Guerrilla marketing works for organizations of all sizes. From small startups to large companies that are looking to minimize their marketing budgets, guerrilla marketing is easy to execute and it requires little to no budgeting. If your organization is ready to show off its creative side, try one of these guerrilla marketing ideas:
Create a Community Garden
Community gardens add green space to urban environments and produce healthy, organic food for the people who live in the community. Gardens also offer unique opportunities to teach children, are good for your health and have even been linked to a decline in urban crime. By planting a community garden in your neighborhood, you're doing more than just planting seeds into the ground; you're growing customers and branching out to new clientele, all while bettering the community.
The American Community Gardening Association (AGCA) cites that sponsors, including schools, churches, recreation departments and private businesses, can all help support a community garden. For example, a garden can raise money by selling space to its sponsors. Each plot can have a sign posted into the ground that lists the business and the contribution given. One collective of city gardens in New York grew 11,000 pounds of fresh fruit and vegetables. After the food was harvested, nearly 50 percent of it was donated to local food pantries and soup kitchens.
This type of marketing plan is great for schools, non-profits and parks looking to connect with the community. And they are a great way to show the philanthropic side of your organization.
Flash mobs can be a great way to create buzz, express your organization's creative side and garner social media reach. Social media plays a big part in flash mobs because organizers use the platforms to distribute information about the event like the date, time and location. But before you start sharing on social, you need to put some forethought into the event.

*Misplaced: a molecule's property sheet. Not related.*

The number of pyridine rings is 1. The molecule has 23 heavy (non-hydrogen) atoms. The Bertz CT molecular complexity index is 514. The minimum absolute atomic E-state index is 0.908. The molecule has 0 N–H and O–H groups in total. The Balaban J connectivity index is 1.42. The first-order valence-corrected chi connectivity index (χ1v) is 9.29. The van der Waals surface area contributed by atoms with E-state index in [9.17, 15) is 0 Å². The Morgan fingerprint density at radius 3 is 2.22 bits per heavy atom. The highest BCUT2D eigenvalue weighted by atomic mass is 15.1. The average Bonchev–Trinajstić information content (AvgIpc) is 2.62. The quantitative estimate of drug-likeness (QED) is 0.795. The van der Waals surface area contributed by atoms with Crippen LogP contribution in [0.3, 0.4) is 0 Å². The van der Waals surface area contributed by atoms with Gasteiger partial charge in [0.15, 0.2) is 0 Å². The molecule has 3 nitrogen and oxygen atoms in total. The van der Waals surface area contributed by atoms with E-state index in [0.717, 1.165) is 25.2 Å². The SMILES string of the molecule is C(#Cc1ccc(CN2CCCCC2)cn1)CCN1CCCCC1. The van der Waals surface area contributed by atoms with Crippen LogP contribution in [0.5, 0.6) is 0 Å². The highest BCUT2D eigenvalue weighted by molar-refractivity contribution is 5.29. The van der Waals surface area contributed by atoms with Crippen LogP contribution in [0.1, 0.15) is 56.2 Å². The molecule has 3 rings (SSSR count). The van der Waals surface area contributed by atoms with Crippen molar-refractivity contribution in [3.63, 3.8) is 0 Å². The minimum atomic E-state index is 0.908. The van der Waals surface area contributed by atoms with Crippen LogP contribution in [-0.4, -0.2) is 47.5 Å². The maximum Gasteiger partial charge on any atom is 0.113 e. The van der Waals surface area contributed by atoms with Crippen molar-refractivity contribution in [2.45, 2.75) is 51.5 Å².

If you're planning a flash mob that requires everyone to sing and dance, the fun-loving marketing experts at HubSpot recommend practicing the moves with your fellow coworkers ahead of time so your marketing ploy doesn't fall flat. They also recommend capturing the moment with photos and video so that after it's all over, you can share and promote the stunt online. HubSpot attempted their own flash mob by dressing up in fun costumes and dancing around a local food court to Michael Jackson's Thriller on Halloween. Other organizations including T-Mobile and the TV series "Glee" have participated in flash mobs, too. If you need costume theme ideas, check out MorphSuits.com.
Most importantly, remember to keep your flash mob a secret. You don't want the location to be tipped off because the element of surprise adds to the fun and excitement.
If your company has a great product or a new service to promote, consider hosting a treasure hunt. The online advertising service Word Stream suggests that organizations begin by posting clues online via social channels or a blog about the hidden items.
You don't have to use your own products for the scavenger hunt, either. In 2013, Eastern Bank hid six GoPro cameras throughout Boston as part of a promotion to get people to sign up for checking accounts. The bank partnered with a local marketing company to promote the treasure hunt on their popular social media channels to spread the word. Through the campaign, Eastern Bank was able to reach 25,000 people from its target market.
Andrew Ravens, vice president and director of public relations and social media at Eastern Bank, said Guerrilla marketing is fun and it works.
Need help? Contact KrissArt Marketing Design.
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